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Proposed Amendments to the Drink-driving Limit

A parliamentary group has recently proposed stricter limits to the current law on drink-driving in order to decrease alcohol-related accidents and crime. Georgia Mitchell discusses whether this proposal is fair, and whether there are alternative factors that can be addressed to have the same effect.

12:41, 26th September 2014
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Revisiting 'Debt Relief Orders'

Debt Relief Orders (DROs) are a relatively new concept of helping individuals in dire financial states, without resulting in bankruptcy. Yasmin Daswani discusses the effectiveness of DROs in comparison to the drastic measure of being declared bankrupt, and how DROs should have increased application.

12:05, 25th September 2014
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Time for a New Perspective on the Dangerous Dogs Act

Legislation that attempts to prevent and prohibit instances of dog attacks has recently been reformed in order to provide greater punishment of owners of the attacking dog, yet, as Amy Ling analyses, there still remains unfair legislation prohibiting the keeping of specific dog breed types.

12:30, 23rd September 2014
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Employees Clashing over Commuting

Recent developments in employment law concerning an employer's right to relocate a work place have solidified the courts' approach to determining the constructive dismissal of employees when their workplace has been sufficiently relocated. Jade Rigby presents an analysis of this approach.

12:10, 22nd September 2014
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Redefining the Determination of 'Theft'

The use of objective and subjective tests in the determination of whether an individual is guilty of 'theft' is a debated issue. Should one's actions be looked at in comparison to an expected standard, or should one's actions be considered from their point of view? Helen Pearson attempts to clarify.

12:15, 19th September 2014
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Freehold Covenants: A Radical New Approach Needed

Difficulties arise when determining whether the benefit or burden of a freehold covenants will pass to an assignee. The Law Commission has tried to reform this unnecessarily complex area several times, yet the government has not acted. Ryan Turner presents why reform is necessary in the near future.

12:20, 18th September 2014
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How ‘Seriously’ was your Reputation Harmed?

Requiring 'serious harm' to be suffered by a party subject to defamatory comments had yet to be interpreted greatly following enactment of the Defamation Act 2013, that is until a recent decision of the High Court. Emily Clements comments on the decision and the impact of this requirement.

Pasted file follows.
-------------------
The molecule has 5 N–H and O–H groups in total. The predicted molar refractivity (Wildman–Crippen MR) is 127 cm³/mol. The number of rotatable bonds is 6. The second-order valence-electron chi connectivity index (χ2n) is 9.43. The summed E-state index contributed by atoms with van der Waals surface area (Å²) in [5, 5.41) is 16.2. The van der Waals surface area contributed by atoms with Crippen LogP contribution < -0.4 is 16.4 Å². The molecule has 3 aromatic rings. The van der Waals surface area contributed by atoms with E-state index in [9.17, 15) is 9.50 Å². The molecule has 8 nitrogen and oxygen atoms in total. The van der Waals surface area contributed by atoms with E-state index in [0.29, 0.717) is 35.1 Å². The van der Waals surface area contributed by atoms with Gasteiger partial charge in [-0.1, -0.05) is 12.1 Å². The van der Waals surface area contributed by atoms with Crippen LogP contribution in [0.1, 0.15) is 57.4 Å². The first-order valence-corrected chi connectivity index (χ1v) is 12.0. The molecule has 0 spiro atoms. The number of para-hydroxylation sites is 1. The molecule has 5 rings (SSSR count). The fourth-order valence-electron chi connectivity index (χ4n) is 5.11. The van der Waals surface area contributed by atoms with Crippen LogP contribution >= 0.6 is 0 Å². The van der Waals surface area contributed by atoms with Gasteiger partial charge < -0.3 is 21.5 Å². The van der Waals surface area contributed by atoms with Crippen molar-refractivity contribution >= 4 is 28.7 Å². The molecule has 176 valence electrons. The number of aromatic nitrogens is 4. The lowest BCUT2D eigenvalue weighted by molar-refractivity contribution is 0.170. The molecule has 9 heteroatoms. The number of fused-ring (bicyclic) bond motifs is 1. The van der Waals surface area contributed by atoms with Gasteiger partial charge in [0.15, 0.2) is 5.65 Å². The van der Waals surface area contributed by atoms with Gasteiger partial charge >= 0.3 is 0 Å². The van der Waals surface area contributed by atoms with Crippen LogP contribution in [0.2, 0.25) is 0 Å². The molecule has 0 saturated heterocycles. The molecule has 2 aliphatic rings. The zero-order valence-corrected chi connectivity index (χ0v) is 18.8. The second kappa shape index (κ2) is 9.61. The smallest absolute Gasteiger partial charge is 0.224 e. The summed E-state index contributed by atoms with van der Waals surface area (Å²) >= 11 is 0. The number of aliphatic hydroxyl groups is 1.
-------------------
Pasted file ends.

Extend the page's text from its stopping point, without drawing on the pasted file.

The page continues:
12:20, 17th September 2014
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Domestic abuse law: helping or hindering victims?

The legislature has attempted to create sufficient legal protection for those subject to domestic abuse. However, the complexities and variations of abuse have proved the difficulty of the legislature's endeavour. Sophie Cole-Hamilton explores current legal protections, highlighting their lacunae.

12:10, 16th September 2014
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Johnson’s presumption of guilt is no solution to Jihad John

Atrocities being committed by Islamic State apparently involving English nationals have made many demand prosecutions and justice. In light of such events and demands, some politicians have been positing drastic ideas, including, as Chris Sykes discusses, the removal of the presumption of innocence.

12:30, 15th September 2014
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How Long Until Privacy Prevails?

Last month, Lord Neuberger gave a speech concerning the need for privacy law reform. As consumers, we are increasingly giving more and more personal information to second and third parties. Chris Bridges presents some ideas for heightened data regulation to protect this valuable information.

12:15, 13th September 2014
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The Pistorius Verdict Explained

Oscar Pistorius has been found guilty of culpable homicide and one firearms offence. The former Olympic athlete now faces a prison sentence of up to 15 years. Joseph Switalski explores how Judge Masipa reached her verdict by careful examination of the unusual facts of Reeva Steenkamp's death.

14:11, 12th September 2014
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Prisoners’ Voting Rights: Addressing the Unaddressed

Prisoners’ voting rights are frequently debated, clearly representing an area of law ripe for reform. Joseph Switalski discusses the rationale that underpins why prisoners are denied the right to vote and how that policy is reconciled within the wider aims of the criminal justice system.

12:15, 11th September 2014
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Sufferers of work-related stress: doubly neglected

Work-related stress (WRS) proved to be a hot topic at last month's XX World Congress on Safety and Health at Work 2014. Hannah Larsen discusses how the courts determine the liability of employers when their employees suffer from WRS as a result of their working lifestyle and the remedies available.

12:30, 9th September 2014
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A Redefined Equitable Remedy

If you have placed somebody in a position of responsibility whereby they are to act on your behalf for your benefit, assuming a fiduciary position, should a bribe they receive in breach of their duties be a proprietary interest of yours? According to the UKSC, it should. Equity is marching onwards.

12:00, 8th September 2014
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